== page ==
It is indeed true that in the face of contagion, human work is needed to secure the lives of those same humans. The question remains, who is at the forefront of this much needed work? Outside of healthcare personnel, it seems that not much has changed since Dafoe’s time. It is still the working class that must put themselves at risk to maintain society. This troubles me even as I understand and accept the situation, as necessary.

    • Gabi, your comment and the quote you included at the top are very timely and encompassing of the question of work, survival, and the pandemic.

      It also brings me back to the comment that was made in one of our classes on “who is being affected the most” and why that matters for governments’ responses. It brings us to the reality that while so much has changed from the times of the plague, so much hasn’t. Inequalities persist, the working class takes the hardest hit, and (many) governments stand idly by except when a president or a minister is affected. While Defoe, in many parts of the book, tries to commend the governing bodies for implementing protective measures against the plague, his abundant narratives about the poor persistently reveal the dire inequalities facing the population and placing the working class almost as a shield between the plague and the rich.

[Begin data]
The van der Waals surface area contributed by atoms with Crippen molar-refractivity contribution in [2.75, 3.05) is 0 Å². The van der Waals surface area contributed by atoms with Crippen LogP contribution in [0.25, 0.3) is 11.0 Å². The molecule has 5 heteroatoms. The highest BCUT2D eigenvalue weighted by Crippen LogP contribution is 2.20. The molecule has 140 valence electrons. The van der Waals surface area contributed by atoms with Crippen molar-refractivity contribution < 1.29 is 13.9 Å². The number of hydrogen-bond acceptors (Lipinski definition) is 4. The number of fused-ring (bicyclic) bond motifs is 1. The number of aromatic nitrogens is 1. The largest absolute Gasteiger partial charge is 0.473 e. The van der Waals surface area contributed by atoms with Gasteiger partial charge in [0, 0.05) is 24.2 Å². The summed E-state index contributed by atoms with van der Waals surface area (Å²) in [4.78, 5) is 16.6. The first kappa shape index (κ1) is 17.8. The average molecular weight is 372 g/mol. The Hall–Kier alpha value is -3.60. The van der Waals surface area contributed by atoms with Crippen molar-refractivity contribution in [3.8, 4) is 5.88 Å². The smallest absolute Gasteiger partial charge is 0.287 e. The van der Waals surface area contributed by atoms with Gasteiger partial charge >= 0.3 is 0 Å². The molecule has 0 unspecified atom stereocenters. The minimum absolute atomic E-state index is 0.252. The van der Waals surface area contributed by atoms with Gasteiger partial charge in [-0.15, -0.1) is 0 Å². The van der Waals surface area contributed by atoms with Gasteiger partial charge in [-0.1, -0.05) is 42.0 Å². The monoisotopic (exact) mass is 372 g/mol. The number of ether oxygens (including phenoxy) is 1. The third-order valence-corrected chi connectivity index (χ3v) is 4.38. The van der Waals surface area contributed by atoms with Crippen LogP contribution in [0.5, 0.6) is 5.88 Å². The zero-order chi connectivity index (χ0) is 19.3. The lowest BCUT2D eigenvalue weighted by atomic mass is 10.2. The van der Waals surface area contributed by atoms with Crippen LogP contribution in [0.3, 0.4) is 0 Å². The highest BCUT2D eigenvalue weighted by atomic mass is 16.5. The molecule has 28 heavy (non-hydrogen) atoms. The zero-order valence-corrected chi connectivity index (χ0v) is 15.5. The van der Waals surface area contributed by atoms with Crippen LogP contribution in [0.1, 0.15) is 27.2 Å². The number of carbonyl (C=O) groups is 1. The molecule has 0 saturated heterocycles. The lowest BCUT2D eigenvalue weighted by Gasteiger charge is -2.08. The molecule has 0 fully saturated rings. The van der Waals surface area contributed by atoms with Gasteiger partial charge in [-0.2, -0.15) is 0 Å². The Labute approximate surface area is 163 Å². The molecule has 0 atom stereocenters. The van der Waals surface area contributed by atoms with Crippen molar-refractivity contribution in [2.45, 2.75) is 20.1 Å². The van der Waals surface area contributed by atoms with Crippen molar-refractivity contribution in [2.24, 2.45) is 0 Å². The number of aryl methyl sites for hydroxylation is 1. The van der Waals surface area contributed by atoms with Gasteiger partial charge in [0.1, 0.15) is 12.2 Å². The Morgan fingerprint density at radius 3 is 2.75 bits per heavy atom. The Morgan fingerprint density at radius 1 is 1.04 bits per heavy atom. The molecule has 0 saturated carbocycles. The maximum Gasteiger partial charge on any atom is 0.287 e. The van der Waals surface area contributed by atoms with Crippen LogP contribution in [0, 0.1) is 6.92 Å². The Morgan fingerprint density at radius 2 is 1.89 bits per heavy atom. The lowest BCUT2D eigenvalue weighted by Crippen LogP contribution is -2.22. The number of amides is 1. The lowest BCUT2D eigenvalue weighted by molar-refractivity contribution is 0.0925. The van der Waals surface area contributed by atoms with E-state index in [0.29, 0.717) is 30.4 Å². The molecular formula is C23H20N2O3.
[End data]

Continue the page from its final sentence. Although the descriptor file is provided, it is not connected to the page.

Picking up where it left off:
6. “What sort of literary form is most useful to warn our descendants of epidemics and pandemics, and to convince them to live in austerity that protects their community?”

    I have thought about this question a lot and even though I’d love for “A Journal of the Plague Year” to be the answer, it unfortunately doesn’t feel like it. I think the book was a great one to warn people of a pandemic maybe a 100 or 200 years from its publishing. But by now, books are already becoming a rare commodity. If anyone has the patience to read through at least a major part of the book (written in sentences you need to read twice), they probably already have the patience and sense to listen to scientific perspectives and follow them. The book is not really reaching the people who need these warnings

    That being said, I do think that the question of form is important. Even within contemporary writing, there are those who have offered social, economic, physiological and emotional insights into the pandemic. I think all of those form different parts of a whole picture. It is necessary for people to view these events through all these different lenses. And then it is much more likely that they can empathise and be warned for the future. Maybe Defoe was onto something, but his impact on the world today would be limited for reasons beyond his control.